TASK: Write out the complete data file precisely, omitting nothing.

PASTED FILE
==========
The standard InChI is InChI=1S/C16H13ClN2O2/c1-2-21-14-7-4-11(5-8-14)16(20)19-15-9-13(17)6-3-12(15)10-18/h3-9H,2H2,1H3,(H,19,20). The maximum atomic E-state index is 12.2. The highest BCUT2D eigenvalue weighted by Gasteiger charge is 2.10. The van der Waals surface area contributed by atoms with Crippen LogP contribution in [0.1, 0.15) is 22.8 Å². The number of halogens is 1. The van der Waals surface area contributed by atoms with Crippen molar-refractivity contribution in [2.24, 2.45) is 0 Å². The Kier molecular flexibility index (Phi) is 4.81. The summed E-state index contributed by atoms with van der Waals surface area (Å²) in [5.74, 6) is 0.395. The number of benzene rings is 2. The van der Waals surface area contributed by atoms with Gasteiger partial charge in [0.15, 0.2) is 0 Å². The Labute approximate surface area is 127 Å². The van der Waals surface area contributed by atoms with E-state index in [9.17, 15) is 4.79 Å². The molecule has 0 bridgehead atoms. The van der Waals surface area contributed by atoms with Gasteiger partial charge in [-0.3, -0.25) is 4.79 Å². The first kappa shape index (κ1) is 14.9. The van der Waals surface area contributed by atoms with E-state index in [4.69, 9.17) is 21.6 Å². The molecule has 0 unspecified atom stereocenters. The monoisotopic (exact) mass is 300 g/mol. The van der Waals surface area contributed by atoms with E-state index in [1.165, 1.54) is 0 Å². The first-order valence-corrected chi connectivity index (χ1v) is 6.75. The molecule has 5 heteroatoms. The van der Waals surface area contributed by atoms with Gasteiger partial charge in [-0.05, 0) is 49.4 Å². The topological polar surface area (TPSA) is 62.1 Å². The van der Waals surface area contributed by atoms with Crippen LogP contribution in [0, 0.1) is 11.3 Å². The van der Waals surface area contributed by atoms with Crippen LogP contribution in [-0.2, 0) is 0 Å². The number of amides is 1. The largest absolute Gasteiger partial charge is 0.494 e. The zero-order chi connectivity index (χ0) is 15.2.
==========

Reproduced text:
The standard InChI is InChI=1S/C16H13ClN2O2/c1-2-21-14-7-4-11(5-8-14)16(20)19-15-9-13(17)6-3-12(15)10-18/h3-9H,2H2,1H3,(H,19,20). The maximum atomic E-state index is 12.2. The highest BCUT2D eigenvalue weighted by Gasteiger charge is 2.10. The van der Waals surface area contributed by atoms with Crippen LogP contribution in [0.1, 0.15) is 22.8 Å². The number of halogens is 1. The van der Waals surface area contributed by atoms with Crippen molar-refractivity contribution in [2.24, 2.45) is 0 Å². The Kier molecular flexibility index (Phi) is 4.81. The summed E-state index contributed by atoms with van der Waals surface area (Å²) in [5.74, 6) is 0.395. The number of benzene rings is 2. The van der Waals surface area contributed by atoms with Gasteiger partial charge in [0.15, 0.2) is 0 Å². The Labute approximate surface area is 127 Å². The van der Waals surface area contributed by atoms with E-state index in [9.17, 15) is 4.79 Å². The molecule has 0 bridgehead atoms. The van der Waals surface area contributed by atoms with Gasteiger partial charge in [-0.3, -0.25) is 4.79 Å². The first kappa shape index (κ1) is 14.9. The van der Waals surface area contributed by atoms with E-state index in [4.69, 9.17) is 21.6 Å². The molecule has 0 unspecified atom stereocenters. The monoisotopic (exact) mass is 300 g/mol. The van der Waals surface area contributed by atoms with E-state index in [1.165, 1.54) is 0 Å². The first-order valence-corrected chi connectivity index (χ1v) is 6.75. The molecule has 5 heteroatoms. The van der Waals surface area contributed by atoms with Gasteiger partial charge in [-0.05, 0) is 49.4 Å². The topological polar surface area (TPSA) is 62.1 Å². The van der Waals surface area contributed by atoms with Crippen LogP contribution in [0, 0.1) is 11.3 Å². The van der Waals surface area contributed by atoms with Crippen LogP contribution in [-0.2, 0) is 0 Å². The number of amides is 1. The largest absolute Gasteiger partial charge is 0.494 e. The zero-order chi connectivity index (χ0) is 15.2.